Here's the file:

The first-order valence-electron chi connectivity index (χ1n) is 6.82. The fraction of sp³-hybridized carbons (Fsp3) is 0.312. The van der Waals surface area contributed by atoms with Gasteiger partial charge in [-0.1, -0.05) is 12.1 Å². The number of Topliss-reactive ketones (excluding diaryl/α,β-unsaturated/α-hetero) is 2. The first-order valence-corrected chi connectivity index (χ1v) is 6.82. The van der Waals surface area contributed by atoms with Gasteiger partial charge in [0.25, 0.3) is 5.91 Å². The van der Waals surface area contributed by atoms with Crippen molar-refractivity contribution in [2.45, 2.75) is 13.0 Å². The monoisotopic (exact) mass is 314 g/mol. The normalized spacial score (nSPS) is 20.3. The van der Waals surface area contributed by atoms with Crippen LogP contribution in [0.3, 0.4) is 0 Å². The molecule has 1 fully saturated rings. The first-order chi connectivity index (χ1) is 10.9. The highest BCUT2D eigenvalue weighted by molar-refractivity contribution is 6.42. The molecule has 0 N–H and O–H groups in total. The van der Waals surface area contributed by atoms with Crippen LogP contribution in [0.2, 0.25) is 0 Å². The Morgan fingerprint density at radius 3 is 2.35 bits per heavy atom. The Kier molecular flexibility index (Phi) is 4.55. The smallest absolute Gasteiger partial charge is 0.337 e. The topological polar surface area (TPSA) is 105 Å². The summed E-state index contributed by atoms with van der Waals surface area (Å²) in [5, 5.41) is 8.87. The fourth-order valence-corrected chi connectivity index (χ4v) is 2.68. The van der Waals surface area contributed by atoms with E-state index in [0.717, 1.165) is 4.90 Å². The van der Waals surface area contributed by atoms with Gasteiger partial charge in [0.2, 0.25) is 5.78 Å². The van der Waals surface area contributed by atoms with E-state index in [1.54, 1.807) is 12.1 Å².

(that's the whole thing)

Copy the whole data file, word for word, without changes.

The first-order valence-electron chi connectivity index (χ1n) is 6.82. The fraction of sp³-hybridized carbons (Fsp3) is 0.312. The van der Waals surface area contributed by atoms with Gasteiger partial charge in [-0.1, -0.05) is 12.1 Å². The number of Topliss-reactive ketones (excluding diaryl/α,β-unsaturated/α-hetero) is 2. The first-order valence-corrected chi connectivity index (χ1v) is 6.82. The van der Waals surface area contributed by atoms with Gasteiger partial charge in [0.25, 0.3) is 5.91 Å². The van der Waals surface area contributed by atoms with Crippen molar-refractivity contribution in [2.45, 2.75) is 13.0 Å². The monoisotopic (exact) mass is 314 g/mol. The normalized spacial score (nSPS) is 20.3. The van der Waals surface area contributed by atoms with Crippen LogP contribution in [0.3, 0.4) is 0 Å². The molecule has 1 fully saturated rings. The first-order chi connectivity index (χ1) is 10.9. The highest BCUT2D eigenvalue weighted by molar-refractivity contribution is 6.42. The molecule has 0 N–H and O–H groups in total. The van der Waals surface area contributed by atoms with Crippen LogP contribution in [0.2, 0.25) is 0 Å². The Morgan fingerprint density at radius 3 is 2.35 bits per heavy atom. The Kier molecular flexibility index (Phi) is 4.55. The smallest absolute Gasteiger partial charge is 0.337 e. The topological polar surface area (TPSA) is 105 Å². The summed E-state index contributed by atoms with van der Waals surface area (Å²) in [5, 5.41) is 8.87. The fourth-order valence-corrected chi connectivity index (χ4v) is 2.68. The van der Waals surface area contributed by atoms with E-state index in [0.717, 1.165) is 4.90 Å². The van der Waals surface area contributed by atoms with Gasteiger partial charge in [0.2, 0.25) is 5.78 Å². The van der Waals surface area contributed by atoms with E-state index in [1.54, 1.807) is 12.1 Å².